Methodology and Meta-Methodology in Consumer Research: a Commentary


Peter D. Bennett (1981) ,"Methodology and Meta-Methodology in Consumer Research: a Commentary", in NA - Advances in Consumer Research Volume 08, eds. Kent B. Monroe, Ann Abor, MI : Association for Consumer Research, Pages: 568-569.

Advances in Consumer Research Volume 8, 1981      Pages 568-569


Peter D. Bennett, The Pennsylvania State University

When asked to serve as a discussant in a session such as this one, there is a tendency to search for a common thread that holds it all together. That thread is there, though it's weak. In these brief comments, I will try not to stretch that thread to its breaking point.

All three papers plea for creative insight into new or revised methodologies, or in one case an even more fundamental plea to open our attention to new or different approaches to consumer research--our philosophies of science. All argue, more or less persuasively, for consumer researchers to not only look hard at our methodological biases and proclivities, but to develop new methodologies to fit unique problems which are beyond the evaluation of individual choice behavior.

But there the similarities end, so it seems the better part of wisdom to look at the three papers separately.

Hutton and McNeill

As a case study in the almost overwhelming difficulties of the evaluation of the impact of social programs, the paper is enlightening on the one hand, but frightening on the other.

While the paper really adds little in a methodological sense, it demonstrates a well conceived application of appropriate methods to the special problems of evaluation of a public domain program of some complexity. The contribution, then, lies in its treatment of the special problems of such public program evaluation. By that, I mean, were this research associated with a test market for a new brand of some existing product class, or even a new product, the "end-result" (how much did we sell?) as well as what Hutton and McNeill call "diagnostic" and "formative" issues would surely have been included by most sophisticated industrial researchers.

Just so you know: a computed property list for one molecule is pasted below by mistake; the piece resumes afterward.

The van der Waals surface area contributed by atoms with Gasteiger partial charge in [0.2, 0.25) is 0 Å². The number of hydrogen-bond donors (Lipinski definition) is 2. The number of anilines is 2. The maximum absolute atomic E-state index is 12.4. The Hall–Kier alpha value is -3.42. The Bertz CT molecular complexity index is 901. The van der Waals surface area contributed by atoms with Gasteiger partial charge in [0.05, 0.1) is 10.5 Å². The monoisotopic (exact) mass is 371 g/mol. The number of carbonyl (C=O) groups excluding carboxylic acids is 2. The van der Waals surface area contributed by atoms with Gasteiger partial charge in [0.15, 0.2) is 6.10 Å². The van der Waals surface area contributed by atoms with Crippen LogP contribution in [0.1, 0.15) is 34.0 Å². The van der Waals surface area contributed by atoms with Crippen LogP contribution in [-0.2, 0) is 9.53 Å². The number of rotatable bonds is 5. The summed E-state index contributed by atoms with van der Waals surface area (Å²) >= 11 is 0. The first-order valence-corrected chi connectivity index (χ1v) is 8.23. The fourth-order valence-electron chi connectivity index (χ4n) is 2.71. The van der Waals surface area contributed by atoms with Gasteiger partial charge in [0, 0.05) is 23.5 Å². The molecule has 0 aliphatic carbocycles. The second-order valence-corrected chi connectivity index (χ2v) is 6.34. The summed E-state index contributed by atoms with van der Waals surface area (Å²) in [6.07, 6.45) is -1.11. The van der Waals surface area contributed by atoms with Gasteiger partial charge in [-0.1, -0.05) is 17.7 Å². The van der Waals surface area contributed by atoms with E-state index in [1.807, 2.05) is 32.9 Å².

The authors point to a few of the special problems of the research domain. For one, they say that there are special problems of researcher/decision maker interaction because, "The policy maker does not have adequate training to judge research methodology and policy makers are, at the very least, hesitantly supportive of evaluation." How serious a problem this is, and how much it differs from the interaction between researchers and, say, brand managers, probably varies. In any case, it's not really a methodological issue, but a political one. In short, while it may be a problem, it doesn't really need to be one.

They also key on a problem of the timing of both the placement of evaluation as coming late in the program design, and decisions needing to be taken before the results are available. This is also not a methodological problem, but one of planning. Third, the problem they point to of the "orientation" of evaluators being toward survey and single measure research is not methodological, it is really a problem of education.

Having been involved myself in a research where the users were in the public sector, I sympathize with the authors' problems, and am grateful for their strong argument that these kinds of problems need to be overcome. We should also be grateful for their public report of an example of a real program evaluation study which tries to overcome some of these problems. Their research, insofar as the "end-results" portion is concerned, is well designed and executed. The "diagnostic" part of the research is perhaps as well as could feasibly be done in the field setting of such a quasi-experimental design. All alternative explanations, e.g., some inherent differences between New Englanders and New Yorkers, might have been more thoroughly explored, given of course, adequate time and resources.